Real data
In the previous section we have shown that all methods proposed here are able to detect specific situations, characterized by the fact that a lncRNA may have very few (or none) common miRNAs with a disease, and its neighbors share instead a large set of miRNAs with that disease. We have checked if this case occurs among the verified LDAs that our approaches find and their competitors do not. Table 10 shows, only by meaning of example, 10 experimentally verified LDAs, included in GS1, that are top ranked for the novel approaches proposed here, whereas they are in the bottom rank of the other approaches from the literature compared on GS1. Six out of such LDAs do not present any common miRNAs between the lncRNA and the disease, while four share only one miRNA. All involved lncRNAs present neighbors with a large number of miRNAs in common with the disease in that LDA, in accordance with the hypothesis that the ability in capturing this situation allows to obtain a better accuracy.
Survival analysis has been also performed by one of the TCGA Computational Tools, that is, TANRIC [41], on four of the pairs in Table 10. In particular, those lncRNAs and diseases available in TANRIC have been chosen. Results are reported in Figures 13, 14, 15 and 16, showing that the overexpression of the considered lncRNA determines a lower survival probability over the time, for all four considered cases.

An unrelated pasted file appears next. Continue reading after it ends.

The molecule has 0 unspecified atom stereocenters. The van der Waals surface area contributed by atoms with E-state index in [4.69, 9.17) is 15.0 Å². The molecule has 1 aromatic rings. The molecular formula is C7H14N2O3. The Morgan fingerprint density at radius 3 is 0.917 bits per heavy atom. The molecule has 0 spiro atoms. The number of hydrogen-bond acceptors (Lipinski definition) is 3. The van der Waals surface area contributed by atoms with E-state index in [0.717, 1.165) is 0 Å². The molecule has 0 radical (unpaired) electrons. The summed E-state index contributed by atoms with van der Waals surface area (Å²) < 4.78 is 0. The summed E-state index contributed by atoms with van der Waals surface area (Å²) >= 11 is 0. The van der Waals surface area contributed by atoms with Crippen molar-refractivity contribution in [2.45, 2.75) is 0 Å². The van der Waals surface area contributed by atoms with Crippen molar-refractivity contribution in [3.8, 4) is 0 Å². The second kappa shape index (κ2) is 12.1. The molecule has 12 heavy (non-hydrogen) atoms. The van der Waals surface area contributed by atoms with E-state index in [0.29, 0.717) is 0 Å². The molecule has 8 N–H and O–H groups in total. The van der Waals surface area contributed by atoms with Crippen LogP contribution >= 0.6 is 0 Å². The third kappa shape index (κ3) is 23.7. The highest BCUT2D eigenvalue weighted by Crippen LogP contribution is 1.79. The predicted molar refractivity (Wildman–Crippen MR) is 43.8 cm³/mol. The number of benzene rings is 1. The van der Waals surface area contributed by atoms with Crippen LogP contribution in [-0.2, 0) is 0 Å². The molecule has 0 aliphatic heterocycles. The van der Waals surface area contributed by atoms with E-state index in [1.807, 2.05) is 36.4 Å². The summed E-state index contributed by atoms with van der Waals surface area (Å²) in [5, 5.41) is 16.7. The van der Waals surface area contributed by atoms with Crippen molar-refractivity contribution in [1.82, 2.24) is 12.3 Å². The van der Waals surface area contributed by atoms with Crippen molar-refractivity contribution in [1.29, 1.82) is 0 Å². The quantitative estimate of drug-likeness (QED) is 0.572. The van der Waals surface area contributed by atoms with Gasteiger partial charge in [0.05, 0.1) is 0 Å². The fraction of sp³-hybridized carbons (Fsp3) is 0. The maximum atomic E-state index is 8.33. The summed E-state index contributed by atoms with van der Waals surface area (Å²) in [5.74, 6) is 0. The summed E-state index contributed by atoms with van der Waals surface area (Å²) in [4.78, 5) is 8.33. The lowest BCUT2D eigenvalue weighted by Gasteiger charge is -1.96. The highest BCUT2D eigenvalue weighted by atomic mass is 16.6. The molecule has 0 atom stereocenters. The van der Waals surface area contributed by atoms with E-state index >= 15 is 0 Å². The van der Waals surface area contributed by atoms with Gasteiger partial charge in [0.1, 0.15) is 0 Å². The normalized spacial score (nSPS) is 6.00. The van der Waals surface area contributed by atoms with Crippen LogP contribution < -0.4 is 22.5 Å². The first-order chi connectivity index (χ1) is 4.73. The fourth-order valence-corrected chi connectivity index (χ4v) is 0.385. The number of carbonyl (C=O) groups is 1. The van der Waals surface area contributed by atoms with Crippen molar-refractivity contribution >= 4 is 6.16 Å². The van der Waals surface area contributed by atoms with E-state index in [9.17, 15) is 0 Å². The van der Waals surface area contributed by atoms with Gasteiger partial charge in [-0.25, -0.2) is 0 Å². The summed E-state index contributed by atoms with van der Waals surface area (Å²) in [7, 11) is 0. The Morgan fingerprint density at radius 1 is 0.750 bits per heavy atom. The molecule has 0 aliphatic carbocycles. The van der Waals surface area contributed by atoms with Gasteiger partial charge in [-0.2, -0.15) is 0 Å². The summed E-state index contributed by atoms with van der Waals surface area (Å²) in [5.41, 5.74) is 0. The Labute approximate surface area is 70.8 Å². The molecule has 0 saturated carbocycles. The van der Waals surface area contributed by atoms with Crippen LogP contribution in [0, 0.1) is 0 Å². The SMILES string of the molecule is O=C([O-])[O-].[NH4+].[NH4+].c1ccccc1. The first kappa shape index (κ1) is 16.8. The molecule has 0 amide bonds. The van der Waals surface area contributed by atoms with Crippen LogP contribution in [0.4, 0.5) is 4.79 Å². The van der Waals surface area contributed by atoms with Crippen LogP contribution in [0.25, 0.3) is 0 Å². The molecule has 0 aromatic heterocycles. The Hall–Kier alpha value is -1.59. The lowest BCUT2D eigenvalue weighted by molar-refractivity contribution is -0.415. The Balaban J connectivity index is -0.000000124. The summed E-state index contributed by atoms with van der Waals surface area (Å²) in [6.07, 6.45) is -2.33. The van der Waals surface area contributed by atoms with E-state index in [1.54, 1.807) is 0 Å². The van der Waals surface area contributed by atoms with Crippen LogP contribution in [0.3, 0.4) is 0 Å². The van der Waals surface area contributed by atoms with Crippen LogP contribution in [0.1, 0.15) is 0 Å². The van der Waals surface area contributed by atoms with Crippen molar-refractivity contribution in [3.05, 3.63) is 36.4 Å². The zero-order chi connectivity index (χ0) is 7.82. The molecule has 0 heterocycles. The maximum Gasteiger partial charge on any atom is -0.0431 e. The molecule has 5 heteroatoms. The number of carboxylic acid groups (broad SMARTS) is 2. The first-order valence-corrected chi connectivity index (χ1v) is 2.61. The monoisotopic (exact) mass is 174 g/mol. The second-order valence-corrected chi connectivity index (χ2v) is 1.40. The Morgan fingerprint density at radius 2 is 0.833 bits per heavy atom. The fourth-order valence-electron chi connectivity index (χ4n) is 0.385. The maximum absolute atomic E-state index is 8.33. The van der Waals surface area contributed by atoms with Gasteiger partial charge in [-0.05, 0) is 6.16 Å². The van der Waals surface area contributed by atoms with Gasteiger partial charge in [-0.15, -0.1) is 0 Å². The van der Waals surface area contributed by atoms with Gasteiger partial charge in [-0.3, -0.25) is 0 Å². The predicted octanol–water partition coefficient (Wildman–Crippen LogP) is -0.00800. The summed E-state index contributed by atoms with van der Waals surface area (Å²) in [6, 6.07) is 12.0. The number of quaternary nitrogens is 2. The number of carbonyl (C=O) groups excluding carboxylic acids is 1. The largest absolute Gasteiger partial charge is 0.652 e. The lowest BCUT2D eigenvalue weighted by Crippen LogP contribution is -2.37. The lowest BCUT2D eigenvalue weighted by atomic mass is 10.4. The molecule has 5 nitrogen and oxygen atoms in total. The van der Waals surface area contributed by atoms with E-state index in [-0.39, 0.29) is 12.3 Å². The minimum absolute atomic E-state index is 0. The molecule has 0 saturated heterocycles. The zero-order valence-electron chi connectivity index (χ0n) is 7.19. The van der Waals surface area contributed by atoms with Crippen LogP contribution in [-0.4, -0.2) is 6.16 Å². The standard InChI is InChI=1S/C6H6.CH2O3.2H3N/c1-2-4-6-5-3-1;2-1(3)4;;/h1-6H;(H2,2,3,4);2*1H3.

Discussion
In the previous sections the effectiveness and robustness of the proposed approaches have been illustrated, showing that all three are able to return reliable predictions, as well as to detect specific situations which may occur in true predictions and are missed by competitors. Here we provide a discussion on some novel LDAs predicted by NGH, CF and NGHCF.
Table 11 shows seven LDAs which are not present in the considered gold standards, and that have been returned by all three methods proposed here, with highest score. The first of these associations is between CDKN2BAS1 and LEUKEMIA, confirmed by recent literature [42, 43]. Indeed, CDKN2BAS1 was found to be highly expressed in pediatric TALL peripheral blood mononuclear cells [42], moreover genomewide association studies show that it is associated to Chronic Lymphocytic Leukaemia risk in Europeans [43]. As for the second association between DLEU2 and LEUKEMIA, DLEU2 is a long noncoding transcript with several splice variants, which has been identified by [44] through a comprehensive sequencing of a commonly deleted region in leukemia (i.e., the 13q14 region). Different investigations reported up regulation of this lncRNA in several types of cancers. The lncRNA H19 regulates GLIOMA angiogenesis [45, 46], while MAP3K14 is one of the wellrecognized biomarkers in the prognosis of renal cancer, which is reminiscent of the pancreatic metastasis from renal cell carcinoma [47]. MEG3 has been recently found to be important for the prediction of LEUKEMIA risk [48]. Multiple studies have shown that MIR155HG is highly expressed in diffuse large Bcell (DLBC) lymphoma and primary mediastinal Bcell lymphoma, and in chronic lymphocytic leukemia. The transcription factor MYB activates MIR155HG activity, which causes the epigenetic state of MIR155HG to be dysregulated and causes an abnormal increase in MIR155 [49]. Also the last topranked association in Table 11 between TUG1 and NONSMALL CELL LUNG CARCINOMA has found evidence in the literature [50,51,52].
Tables 12, 13, and 14 show the top 100 (sorted by the scores returned by each method) novel LDA predictions that NGH and CF, NGH and NGHCF, CF and NGHCF have in common, respectively. Many of the lncRNAs involved in such topranked LDAs are not yet characterized in the literature, therefore results presented here may be considered a first attempt to provide novel knowledge about them, through their inferred association with known diseases.